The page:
World Population Day is an annual event, observed on July 11, which seeks to raise awareness of global population issues. The event was established by the Governing Council of the United Nations Development Programme in 1989. It was inspired by the public interest in Five Billion Day on July 11, 1987, approximately the date on which the world’s population reached five billion people.
The world population on the 20th anniversary of Five Billion Day, July 11, 2007, was estimated to have been 6,727,551,263.
The term world population commonly refers to the total number of living humans on Earth at a given time. As of 11 July 2009 (UTC), the Earth’s population is estimated by the United States Census Bureau to be 6.77 billion.The world population has been growing continuously since the end of the Black Death around 1400.There were also short term falls at other times due to plague, for example in the mid 17th century.The fastest rates of world population growth (above 1.8%) were seen briefly during the 1950s then for a longer period during the 1960s and 1970s (see graph). According to population projections, world population will continue to grow until around 2050. The 2008 rate of growth has almost halved since its peak of 2.2% per year, which was reached in 1963. World births have levelled off at about 134-million-per-year, since their peak at 163-million in the late 1990s, and are expected to remain constant. However, deaths are only around 57 million per year, and are expected to increase to 90 million by the year 2050. Since births outnumber deaths, the world’s population is expected to reach about 9 billion by the year 2040.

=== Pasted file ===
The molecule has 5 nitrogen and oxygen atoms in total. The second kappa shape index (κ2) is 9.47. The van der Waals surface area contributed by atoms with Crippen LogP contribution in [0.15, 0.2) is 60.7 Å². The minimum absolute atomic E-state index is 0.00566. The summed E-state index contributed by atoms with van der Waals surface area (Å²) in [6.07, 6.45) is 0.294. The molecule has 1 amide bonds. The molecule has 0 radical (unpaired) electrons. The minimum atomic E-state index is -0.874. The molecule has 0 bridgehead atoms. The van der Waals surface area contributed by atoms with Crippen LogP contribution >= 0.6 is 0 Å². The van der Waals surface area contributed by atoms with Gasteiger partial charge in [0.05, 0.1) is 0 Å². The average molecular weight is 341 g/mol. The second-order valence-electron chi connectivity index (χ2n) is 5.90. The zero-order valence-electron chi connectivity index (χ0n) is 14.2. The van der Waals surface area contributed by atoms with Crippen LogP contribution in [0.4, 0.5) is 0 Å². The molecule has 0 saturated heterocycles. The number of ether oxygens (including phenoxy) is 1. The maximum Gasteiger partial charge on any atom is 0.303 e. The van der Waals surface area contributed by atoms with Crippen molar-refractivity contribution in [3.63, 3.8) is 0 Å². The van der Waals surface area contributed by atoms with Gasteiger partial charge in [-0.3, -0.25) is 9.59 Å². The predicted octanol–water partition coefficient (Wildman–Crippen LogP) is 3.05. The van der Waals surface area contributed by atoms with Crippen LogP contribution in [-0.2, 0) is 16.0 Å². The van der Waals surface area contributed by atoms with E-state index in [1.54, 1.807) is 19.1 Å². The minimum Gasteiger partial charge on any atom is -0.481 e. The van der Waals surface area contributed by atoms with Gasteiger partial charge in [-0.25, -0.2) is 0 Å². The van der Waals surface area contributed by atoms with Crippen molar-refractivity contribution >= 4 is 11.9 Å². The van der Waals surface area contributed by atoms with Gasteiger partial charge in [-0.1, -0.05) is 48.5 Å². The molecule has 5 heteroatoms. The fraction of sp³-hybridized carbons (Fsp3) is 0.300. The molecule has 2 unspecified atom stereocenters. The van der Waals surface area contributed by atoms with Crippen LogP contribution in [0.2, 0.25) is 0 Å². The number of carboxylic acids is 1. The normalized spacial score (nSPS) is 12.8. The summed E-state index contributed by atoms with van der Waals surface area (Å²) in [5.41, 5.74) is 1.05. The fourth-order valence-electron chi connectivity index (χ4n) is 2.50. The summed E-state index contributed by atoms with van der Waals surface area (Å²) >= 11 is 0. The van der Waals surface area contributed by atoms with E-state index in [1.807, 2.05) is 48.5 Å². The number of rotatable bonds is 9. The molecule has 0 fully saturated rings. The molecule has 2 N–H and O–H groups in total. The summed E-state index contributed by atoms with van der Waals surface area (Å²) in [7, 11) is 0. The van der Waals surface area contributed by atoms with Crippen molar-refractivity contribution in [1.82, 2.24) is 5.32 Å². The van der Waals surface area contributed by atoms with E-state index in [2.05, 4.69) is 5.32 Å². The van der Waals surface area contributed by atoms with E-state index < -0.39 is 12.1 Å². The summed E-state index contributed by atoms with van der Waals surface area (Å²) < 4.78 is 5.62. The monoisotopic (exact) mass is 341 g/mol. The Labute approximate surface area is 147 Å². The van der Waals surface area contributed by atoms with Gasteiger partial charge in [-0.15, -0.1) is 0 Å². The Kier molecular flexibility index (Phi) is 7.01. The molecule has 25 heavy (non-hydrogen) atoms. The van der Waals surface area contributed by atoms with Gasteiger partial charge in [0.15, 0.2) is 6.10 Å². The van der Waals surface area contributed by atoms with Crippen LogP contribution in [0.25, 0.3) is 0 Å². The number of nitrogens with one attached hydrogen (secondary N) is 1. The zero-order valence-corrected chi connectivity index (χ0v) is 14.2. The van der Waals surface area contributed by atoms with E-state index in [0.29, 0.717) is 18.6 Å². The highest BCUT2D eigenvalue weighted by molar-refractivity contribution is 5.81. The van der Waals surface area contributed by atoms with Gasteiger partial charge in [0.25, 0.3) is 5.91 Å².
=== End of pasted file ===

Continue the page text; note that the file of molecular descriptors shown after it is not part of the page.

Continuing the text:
A dramatic population bottleneck is theorized for the period around 70,000 BCE (see Toba catastrophe theory). After this time and until the development of agriculture, it is estimated that the world population stabilized at about one million people whose subsistence entailed hunting and foraging, a lifestyle that by its nature ensured a low population density. It is estimated that over 55 million people lived in the combined eastern and western Roman Empire (300–400 AD).The Plague of Justinian caused Europe’s population to drop by around 50% between 541 and the 700s.The Black Death pandemic in the 14th century may have reduced the world’s population from an estimated 450 million to between 350 and 375 million in 1400.
At the founding of the Ming dynasty in 1368, China‘s population was reported to be close to 60 million, and toward the end of the dynasty in 1644 it might have approached 150 million.New crops that had come to Asia from the Americas via the Spanish colonizers in the 16th century contributed to the population growth. Encounters between European explorers and populations in the rest of the world often introduced local epidemics of extraordinary virulence. Archaeological evidence indicates that the death of 90 to 95% of the Native American population of the New World was caused by Old World diseases such as smallpox, measles, and influenza.Over the centuries, the Europeans had developed high degrees of immunity to these diseases, while the indigenous peoples had no such immunity.
During the Agricultural and Industrial Revolutions, the life expectancy of children increased dramatically.The percentage of the children born in London who died before the age of five decreased from 74.5% in 1730-1749 to 31.8% in 1810-1829.Europe’s population doubled during the 18th century, from roughly 100 million to almost 200 million, and doubled again during the 19th century. The population of the Indian subcontinent, which stood at about 125 million in 1750, had reached 389 million by 1941.